Hello! I'm a physics PhD student at Caltech, pursuing research in theoretical high energy physics. Previously, I completed a bachelor's degree in Mathematics and Physics at the University of Toronto, as well as a Master's degree in theoretical physics at the Perimeter Institute.

I am deeply passionate about high energy theory, astrophysics, and computational physics, and have pursued research in each of these subjects throughout my undergraduate degree. At the Perimeter Institute, I explored aspects of quantum field theory and string theory, relativity and cosmology, and quantum gravity. If you'd like to learn more about my work, please visit my research page, or check out this theoretical high energy physics seminar that I delivered at the University of Toronto.

I was born and raised in downtown Toronto, until I moved out to the suburbs in the nearby town of Newmarket at the age of twelve. I later moved back to the city to attend university, where my childhood interest in physics ignited into a true passion. Aside from physics, I also have strong interests in history and computer science, which keep me occupied in my free time.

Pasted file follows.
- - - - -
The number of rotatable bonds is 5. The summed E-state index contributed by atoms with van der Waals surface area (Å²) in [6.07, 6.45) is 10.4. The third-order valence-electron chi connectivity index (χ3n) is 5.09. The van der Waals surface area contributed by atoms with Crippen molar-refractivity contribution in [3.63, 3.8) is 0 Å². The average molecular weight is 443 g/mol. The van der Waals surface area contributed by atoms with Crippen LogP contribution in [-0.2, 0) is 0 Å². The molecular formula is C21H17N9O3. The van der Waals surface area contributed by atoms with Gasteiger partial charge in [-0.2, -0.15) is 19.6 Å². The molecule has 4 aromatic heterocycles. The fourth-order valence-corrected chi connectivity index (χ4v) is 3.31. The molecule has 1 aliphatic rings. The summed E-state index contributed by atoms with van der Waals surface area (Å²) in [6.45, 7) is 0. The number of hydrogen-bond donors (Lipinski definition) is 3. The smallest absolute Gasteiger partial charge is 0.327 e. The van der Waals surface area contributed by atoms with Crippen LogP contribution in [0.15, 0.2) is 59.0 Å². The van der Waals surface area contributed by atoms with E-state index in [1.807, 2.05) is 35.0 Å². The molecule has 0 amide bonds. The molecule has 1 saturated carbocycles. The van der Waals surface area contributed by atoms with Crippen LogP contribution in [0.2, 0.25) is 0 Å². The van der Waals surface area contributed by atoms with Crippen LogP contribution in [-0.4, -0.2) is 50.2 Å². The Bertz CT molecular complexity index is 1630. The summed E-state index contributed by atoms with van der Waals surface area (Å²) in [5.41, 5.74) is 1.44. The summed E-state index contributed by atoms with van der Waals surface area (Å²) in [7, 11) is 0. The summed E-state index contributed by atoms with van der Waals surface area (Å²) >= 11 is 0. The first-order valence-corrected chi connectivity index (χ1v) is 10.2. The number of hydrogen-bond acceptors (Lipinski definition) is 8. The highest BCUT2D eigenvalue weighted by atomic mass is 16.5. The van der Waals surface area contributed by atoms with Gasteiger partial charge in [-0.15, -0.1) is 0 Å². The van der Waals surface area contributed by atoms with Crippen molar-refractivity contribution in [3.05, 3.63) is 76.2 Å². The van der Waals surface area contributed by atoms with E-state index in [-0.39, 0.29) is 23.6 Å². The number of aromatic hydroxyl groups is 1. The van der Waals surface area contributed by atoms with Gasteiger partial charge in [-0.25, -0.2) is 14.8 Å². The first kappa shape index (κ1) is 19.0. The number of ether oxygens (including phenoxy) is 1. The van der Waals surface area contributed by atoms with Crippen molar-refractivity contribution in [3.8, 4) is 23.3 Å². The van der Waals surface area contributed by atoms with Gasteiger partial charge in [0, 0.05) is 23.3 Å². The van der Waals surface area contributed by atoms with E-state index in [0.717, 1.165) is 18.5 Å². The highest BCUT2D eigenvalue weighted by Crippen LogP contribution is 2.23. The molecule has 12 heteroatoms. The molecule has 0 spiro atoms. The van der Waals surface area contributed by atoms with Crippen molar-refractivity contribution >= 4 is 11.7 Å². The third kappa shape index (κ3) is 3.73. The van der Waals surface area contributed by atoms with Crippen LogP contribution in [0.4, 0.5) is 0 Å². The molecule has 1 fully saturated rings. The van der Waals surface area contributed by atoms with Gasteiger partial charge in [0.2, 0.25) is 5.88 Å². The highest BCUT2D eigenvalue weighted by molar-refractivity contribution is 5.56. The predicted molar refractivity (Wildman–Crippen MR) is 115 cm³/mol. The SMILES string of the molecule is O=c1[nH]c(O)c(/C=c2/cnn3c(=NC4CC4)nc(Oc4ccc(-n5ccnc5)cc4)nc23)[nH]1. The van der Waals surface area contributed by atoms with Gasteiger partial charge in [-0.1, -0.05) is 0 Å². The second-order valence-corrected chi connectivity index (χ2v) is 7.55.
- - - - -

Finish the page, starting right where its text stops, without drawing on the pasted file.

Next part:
Confinement on $\mathbb{R}^3 \times \mathbb{S}^1$ and Double-String Collapse

Supervised by Prof. Erich Poppitz

Confinement is a problem of great importance in quantum field theory, being the mechanism by which quarks are held together in hadrons. However, the mathematics of this mechanism in non-supersymmetric quantum field theories formulated on 4-dimensional spacetime $\mathbb{R}^{1,3}$ is intractable with current techniques. It is of interest, therefore, to study confinement in the environment of supersymmetric $SU(N)$ Yang-Mills theory (SYM) on $\mathbb{R}^{1,2} \times \mathbb{S}^1$, where one spatial dimension is compactified to a small circle $\mathbb{S}^1$. Here, confinement can be studied in a semi-classical, calculable environment.

Figure 1: Static quark sources confined by a "double string" consisting of two gluon flux tubes, which are domain walls interpolating between the $N$ vacua of $SU(N)$. Pictured is an $\mathbb{R}^2$ slice of the potential energy density of the bosonic fields, which are taken independent of the $\mathbb{S}^1$ coordinate. The gauge group is $SU(3)$.